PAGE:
When asked once what was the most important problem in Mathematics - as claimed in Constance Reid's book - the great mathematician Hilbert replied!

"The problem of the zeros of the zeta function. Not only in mathematics. But absolutely most important"

Now Hilbert would have been referring here to the non-trivial zeros.

Funny, it was the trivial zeros that proved more crucial in my own case in realising the true nature of the Riemann Hypothesis, which is ultimately concerned with the condition for the identity of quantitative and qualitative meaning.

It seems that Hilbert might even have had some intuition that this was the case which would make his quote especially apt.

For as all created phenomena represent the relationship of both quantitative and qualitative aspects with their roots in the primes, what could be more important than discovery of the ultimate relationship between both aspects?

However in formal terms Hilbert considered Mathematics very emphatically as being based solely on the masculine principle (of linear logical interpretation).

Indeed he held the belief that all problems in Mathematics could in principle be solved within its axiomatic system.

In this regard he was quickly proven to be mistaken, when Godel showed that there would always be important problems which would remain undecidable (which could neither be proved nor disproved). This was subsequently demonstrated in 1963 with respect to the Continuum Hypothesis (which was the very first problem on Hilbert's famous list of 23 unsolved problems!)

Incidentally Godel apparently held the belief that the Riemann Hypothesis would also likely fall into this category of undecidable propositions!

As for Riemann, it became subsequently clear that he did not think of Mathematics as a specialised abstract pursuit but rather combined his mathematical interests with problems from Physics.

So it would be very easy to believe if Riemann had been aware of subsequent developments with respect to Quantum Mechanics, that he would have quickly appreciated the relevance of the non-trivial zeros for physical quantum systems. Indeed it is likely that he would have been the first to make such a suggestion!

So we will return over the next few blogs to the key issue of what in fact the non-trivial zeros of the Riemann Zeta Function actually mean, where we will finally conclude that they are every bit as significant as Hilbert postulated (though for reasons that would strongly conflict with his definition of Mathematics).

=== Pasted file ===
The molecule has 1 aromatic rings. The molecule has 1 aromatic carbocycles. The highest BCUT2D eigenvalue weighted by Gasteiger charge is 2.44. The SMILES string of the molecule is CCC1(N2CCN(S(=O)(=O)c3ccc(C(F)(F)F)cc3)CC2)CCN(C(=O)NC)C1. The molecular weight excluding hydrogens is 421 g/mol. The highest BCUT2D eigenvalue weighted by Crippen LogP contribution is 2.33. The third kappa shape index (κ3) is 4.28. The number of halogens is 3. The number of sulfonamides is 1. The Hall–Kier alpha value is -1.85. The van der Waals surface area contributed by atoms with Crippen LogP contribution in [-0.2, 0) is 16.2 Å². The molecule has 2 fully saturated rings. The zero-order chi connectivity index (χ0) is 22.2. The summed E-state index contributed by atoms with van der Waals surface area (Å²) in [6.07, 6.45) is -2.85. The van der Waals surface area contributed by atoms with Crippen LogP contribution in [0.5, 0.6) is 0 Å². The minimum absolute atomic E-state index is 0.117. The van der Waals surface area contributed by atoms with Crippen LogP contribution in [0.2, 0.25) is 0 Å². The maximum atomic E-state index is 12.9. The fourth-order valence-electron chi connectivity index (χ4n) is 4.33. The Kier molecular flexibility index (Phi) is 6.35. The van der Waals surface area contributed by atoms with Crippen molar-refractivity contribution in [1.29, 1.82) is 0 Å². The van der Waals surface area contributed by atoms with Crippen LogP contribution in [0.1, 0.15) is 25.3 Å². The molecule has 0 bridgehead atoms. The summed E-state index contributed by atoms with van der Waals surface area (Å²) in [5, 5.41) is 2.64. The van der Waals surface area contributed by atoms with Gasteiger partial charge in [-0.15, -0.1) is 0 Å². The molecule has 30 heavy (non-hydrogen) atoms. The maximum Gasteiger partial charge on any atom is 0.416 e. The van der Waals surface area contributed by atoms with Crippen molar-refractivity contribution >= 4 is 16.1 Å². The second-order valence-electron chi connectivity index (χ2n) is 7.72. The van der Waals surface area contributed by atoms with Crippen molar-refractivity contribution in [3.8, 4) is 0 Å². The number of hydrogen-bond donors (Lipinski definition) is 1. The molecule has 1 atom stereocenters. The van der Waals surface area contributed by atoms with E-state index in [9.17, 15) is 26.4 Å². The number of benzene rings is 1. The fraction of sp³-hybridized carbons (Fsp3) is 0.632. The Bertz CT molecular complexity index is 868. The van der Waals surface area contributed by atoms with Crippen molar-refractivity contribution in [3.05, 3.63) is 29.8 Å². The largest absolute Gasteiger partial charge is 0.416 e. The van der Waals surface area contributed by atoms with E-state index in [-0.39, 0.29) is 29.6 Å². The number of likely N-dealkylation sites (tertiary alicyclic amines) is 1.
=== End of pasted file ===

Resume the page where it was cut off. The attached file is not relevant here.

So we start with the prime numbers 2, 3, 5, 7,.. which are the most independent of all numbers (with no factors other than each prime and 1). In this regard the individual primes represent the extreme example of the masculine principle serving as the building blocks for the natural number system.

However there is an equally fascinating aspect to prime numbers in that they are likewise the most interdependent of all numbers.

What this precisely relates to is the Fundamental Theorem of Arithmetic, where each natural number can be uniquely expressed as the product of one or more prime numbers.

Now, because of the merely quantitative bias of Conventional Mathematics, I believe that the true significance of this latter aspect of the primes has been continually overlooked.

As I have stated many times before, when we multiply numbers together a qualitative (dimensional) - as well as quantitative - transformation is involved.

In Conventional Mathematics the qualitative aspect is then ignored with the result expressed in a merely reduced quantitative manner.

So what is entirely missed therefore with respect to multiplication, is that inherently it entails a qualitative process (which - by definition - cannot be encapsulated in conventional mathematical terms).

Therefore it is no wonder that Brian Conrey and Alain Connes have been quoted as frankly admitting that a central issue exists with relation to the link between addition and multiplication that is not understood!

Well the simple answer is that whereas addition can indeed be considered within a merely quantitative perspective, multiplication necessarily entails both quantitative and qualitative aspects of transformation.

In my journey towards appreciation of the true nature of the Riemann Hypothesis, I had already formed a strong realisation of this fact from childhood.

I knew there was something wrong with the conventional interpretation of multiplication (and that both quantitative and qualitative aspects were involved). However obviously at the time I had not sufficient intellectual capacity to develop the implications of that insight further!

So when I later returned to the issue my first instinct was to develop an alternative mathematical approach (where the missing qualitative aspect could be properly explored).

So the wonderful thing about prime numbers is that while representing the extreme example of independence in isolation, yet when combined, they represent the extreme collective example of interdependence (and can generate every natural number in a totally unique manner). And this unique relational capacity represents the embodiment of the (unrecognised) feminine principle.

Therefore prime numbers combine both extreme autonomous (quantitative) and relational (qualitative) capacities in their very identity.

The overall pattern of the individual primes is now well recognised, where they become progressively less densely populated as we travel up the natural number scale.